The One and Only

By Susan Harvey

Weddings are life changing events, and I should have known from the start that life with my betrothed would not hold the potential I expected. However, I was head over heels in love with my high school sweetheart, and love conquers all negative feelings.

Both of us grew up in poverty, so we probably were running away from our dysfunctional families. I was three years out of high school; he was a third-year engineering student at the University of South Carolina. His dreams ran toward education and financial stability; mine ran toward a June Cleaver life. Not once did I hear God telling me not to marry at such a young age or to this person. Perhaps I was too much in love to listen to God.

On my nineteenth birthday, he gave me a diamond ring and asked me to marry him. We planned a January wedding – “Design on a Dime” style. We also had to work around the date of the first Super Bowl game. That should have been the first omen.

Six months of engagement brought the usual activities: buying the bridal gown, selecting the bridesmaids’ dresses, and bridal showers. We rented a small apartment within easy drive of USC and furnished it with family hand-offs. It was a dump, but I loved it and knew better days were ahead.

On rehearsal night, the weather forecast called for rain and then ice. My mom’s family lived in Knoxville, Tennessee, and had to travel two-lane mountain roads, which were already covered in snow. They arrived late, but safe. My dad was so drunk he couldn’t walk me down the aisle. The wedding cake wasn’t ready, and the seamstress had forgotten to remove the basting thread from the bridesmaids’ gowns. We still had a lot to do on the wedding day. Omen number two.

As wedding-day tradition requires, I didn’t see the groom until the wedding. The forecast was calling for snow, but in Columbia, South Carolina, I had seen snow only one time in my life, so I didn’t believe snow would be a factor on my wedding night. I was wrong; it did snow. My dad eventually showed up at the church sober. At least, sober enough to walk. As long as I walked down the aisle close to him, he didn’t stagger. Omen number three?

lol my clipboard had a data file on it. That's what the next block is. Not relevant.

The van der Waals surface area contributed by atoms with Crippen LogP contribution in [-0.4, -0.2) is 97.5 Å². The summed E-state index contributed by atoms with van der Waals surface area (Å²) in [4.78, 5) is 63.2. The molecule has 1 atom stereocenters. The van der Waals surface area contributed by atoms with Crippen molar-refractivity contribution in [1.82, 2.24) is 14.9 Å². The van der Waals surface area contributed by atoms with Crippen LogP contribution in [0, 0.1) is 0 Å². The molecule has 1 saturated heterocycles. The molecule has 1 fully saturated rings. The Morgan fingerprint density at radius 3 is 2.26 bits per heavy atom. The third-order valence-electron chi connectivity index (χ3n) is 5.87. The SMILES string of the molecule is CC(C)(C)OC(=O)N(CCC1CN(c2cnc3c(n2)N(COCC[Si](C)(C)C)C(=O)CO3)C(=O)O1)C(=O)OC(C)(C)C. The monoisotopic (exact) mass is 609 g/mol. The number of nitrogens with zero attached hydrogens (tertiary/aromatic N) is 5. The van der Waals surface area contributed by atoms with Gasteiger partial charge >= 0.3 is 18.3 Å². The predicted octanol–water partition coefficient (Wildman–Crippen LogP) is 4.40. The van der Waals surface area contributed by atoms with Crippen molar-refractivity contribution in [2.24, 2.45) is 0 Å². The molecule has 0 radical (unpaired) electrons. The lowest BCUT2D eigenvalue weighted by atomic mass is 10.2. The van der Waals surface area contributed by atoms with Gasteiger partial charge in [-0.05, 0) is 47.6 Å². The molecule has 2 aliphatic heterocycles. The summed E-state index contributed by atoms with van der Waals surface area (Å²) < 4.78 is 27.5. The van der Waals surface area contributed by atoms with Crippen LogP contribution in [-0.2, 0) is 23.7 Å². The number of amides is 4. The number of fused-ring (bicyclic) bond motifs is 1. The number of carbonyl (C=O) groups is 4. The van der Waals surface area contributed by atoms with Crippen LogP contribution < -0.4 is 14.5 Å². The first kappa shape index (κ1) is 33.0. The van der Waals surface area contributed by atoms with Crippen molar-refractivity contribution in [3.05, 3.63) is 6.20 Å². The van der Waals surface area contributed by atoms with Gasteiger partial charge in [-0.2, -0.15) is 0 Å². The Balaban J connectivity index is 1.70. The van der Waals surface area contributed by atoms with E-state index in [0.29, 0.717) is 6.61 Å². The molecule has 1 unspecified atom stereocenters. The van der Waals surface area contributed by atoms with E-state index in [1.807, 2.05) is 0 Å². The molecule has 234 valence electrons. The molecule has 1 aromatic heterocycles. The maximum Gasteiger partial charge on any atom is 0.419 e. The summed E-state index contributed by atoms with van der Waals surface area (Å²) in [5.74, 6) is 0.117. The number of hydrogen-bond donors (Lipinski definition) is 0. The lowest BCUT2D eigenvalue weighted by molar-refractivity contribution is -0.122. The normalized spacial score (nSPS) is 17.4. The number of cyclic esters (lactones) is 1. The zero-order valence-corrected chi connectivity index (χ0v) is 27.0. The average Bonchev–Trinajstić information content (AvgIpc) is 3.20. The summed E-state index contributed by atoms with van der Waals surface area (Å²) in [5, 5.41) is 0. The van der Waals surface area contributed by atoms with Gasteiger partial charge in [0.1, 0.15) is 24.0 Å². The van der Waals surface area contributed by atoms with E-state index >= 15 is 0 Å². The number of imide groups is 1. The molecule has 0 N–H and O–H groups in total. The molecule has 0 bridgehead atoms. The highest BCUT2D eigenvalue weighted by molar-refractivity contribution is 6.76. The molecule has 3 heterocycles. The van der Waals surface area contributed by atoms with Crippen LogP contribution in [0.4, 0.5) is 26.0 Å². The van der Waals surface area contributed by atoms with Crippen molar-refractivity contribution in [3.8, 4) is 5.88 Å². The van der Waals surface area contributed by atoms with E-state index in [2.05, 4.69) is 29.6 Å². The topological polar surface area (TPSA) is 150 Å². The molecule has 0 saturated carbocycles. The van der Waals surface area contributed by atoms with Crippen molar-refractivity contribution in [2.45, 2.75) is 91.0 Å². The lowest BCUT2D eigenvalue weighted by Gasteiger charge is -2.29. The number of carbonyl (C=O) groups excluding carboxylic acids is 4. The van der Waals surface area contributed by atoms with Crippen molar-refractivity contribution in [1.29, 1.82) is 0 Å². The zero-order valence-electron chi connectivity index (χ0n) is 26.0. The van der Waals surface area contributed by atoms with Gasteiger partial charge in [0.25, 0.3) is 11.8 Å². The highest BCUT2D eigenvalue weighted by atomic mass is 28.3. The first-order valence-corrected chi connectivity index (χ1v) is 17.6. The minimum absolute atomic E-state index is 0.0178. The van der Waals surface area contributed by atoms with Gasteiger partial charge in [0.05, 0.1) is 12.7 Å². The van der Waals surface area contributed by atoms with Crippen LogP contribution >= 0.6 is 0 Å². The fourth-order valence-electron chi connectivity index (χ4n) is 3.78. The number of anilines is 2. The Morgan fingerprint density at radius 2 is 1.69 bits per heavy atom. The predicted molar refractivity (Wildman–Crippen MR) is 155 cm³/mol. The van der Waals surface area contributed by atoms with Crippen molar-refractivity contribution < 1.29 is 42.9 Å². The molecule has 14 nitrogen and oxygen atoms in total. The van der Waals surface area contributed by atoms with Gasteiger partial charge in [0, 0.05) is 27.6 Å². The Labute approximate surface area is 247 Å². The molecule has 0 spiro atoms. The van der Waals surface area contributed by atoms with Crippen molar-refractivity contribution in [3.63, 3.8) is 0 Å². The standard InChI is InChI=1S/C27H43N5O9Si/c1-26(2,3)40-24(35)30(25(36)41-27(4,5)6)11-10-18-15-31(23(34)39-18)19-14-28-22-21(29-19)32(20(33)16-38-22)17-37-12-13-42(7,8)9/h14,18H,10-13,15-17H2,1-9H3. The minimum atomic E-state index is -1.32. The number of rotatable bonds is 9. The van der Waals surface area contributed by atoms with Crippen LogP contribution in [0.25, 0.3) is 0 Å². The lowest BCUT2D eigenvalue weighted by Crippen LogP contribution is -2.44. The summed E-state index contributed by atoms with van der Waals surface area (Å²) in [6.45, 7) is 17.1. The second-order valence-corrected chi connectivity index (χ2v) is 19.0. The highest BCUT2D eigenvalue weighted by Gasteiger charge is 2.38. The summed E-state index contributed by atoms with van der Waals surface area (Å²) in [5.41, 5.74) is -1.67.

Only a small number of family and friends attended because of the snow – Southerners don’t go anywhere in the snow. After the reception in the church fellowship hall, we ran through a shower of rice to our car that declared “Just Married” and drove away with bouncing tin cans tied to the bumper. Since neither of us had eaten anything other than cake at the reception, we stopped for dinner. When he pulled into a Piggy Park Bar-B-Q restaurant my heart sank. Piggy Park is similar to a modern day Sonic. When he ordered one sliced – and one minced-barbeque (for me) sandwich, and one large Coke (to share), I wanted to jump out of the car and run away screaming. But it was snowing, and I had on three-inch heels. Definitely omen number four.

Because the roads were beginning to ice, we decided not to continue on to Myrtle Beach for the weekend. Instead, we stopped at a Holiday Inn in Sumter, South Carolina. How romantic! But who needs the beach in the snow? The next morning, I had no clothes to wear to breakfast. I had a suitcase full of new lace gowns and underwear, but no clothing except the wool dress and coat I wore the night before. We didn’t have money to purchase new clothes for me, so I pulled on my dress, coat and shoes from the night before and went to breakfast with my new husband, who was dressed in jeans and a sweatshirt. I was so overdressed for the Waffle House. I looked like my “date” had lasted into the morning hours. I wanted to go home. Omen number five.

We drove back to Columbia later that morning, and I called my mom to tell her we were home and what had happened. I felt cheated out of a honeymoon; Hubby was thrilled we spent so little money. Omen number six.

How many times did God tell me this marriage was not right for me? How many times did He ask me to be patient so He could send the perfect mate? He knows what’s best for me, but I didn’t listen. I wanted a husband, a wedding, a family. I wanted to be June Cleaver. Now that I’ve learned to listen to God, I may actually find my perfect mate someday. Until then, I’m much happier being divorced and being myself.

About this writer

  • Susan Harvey Susan Harvey is a humor writer who teaches college English. She lives in Murrells Inlet, and in her spare time enjoys cooking and reading mysteries.

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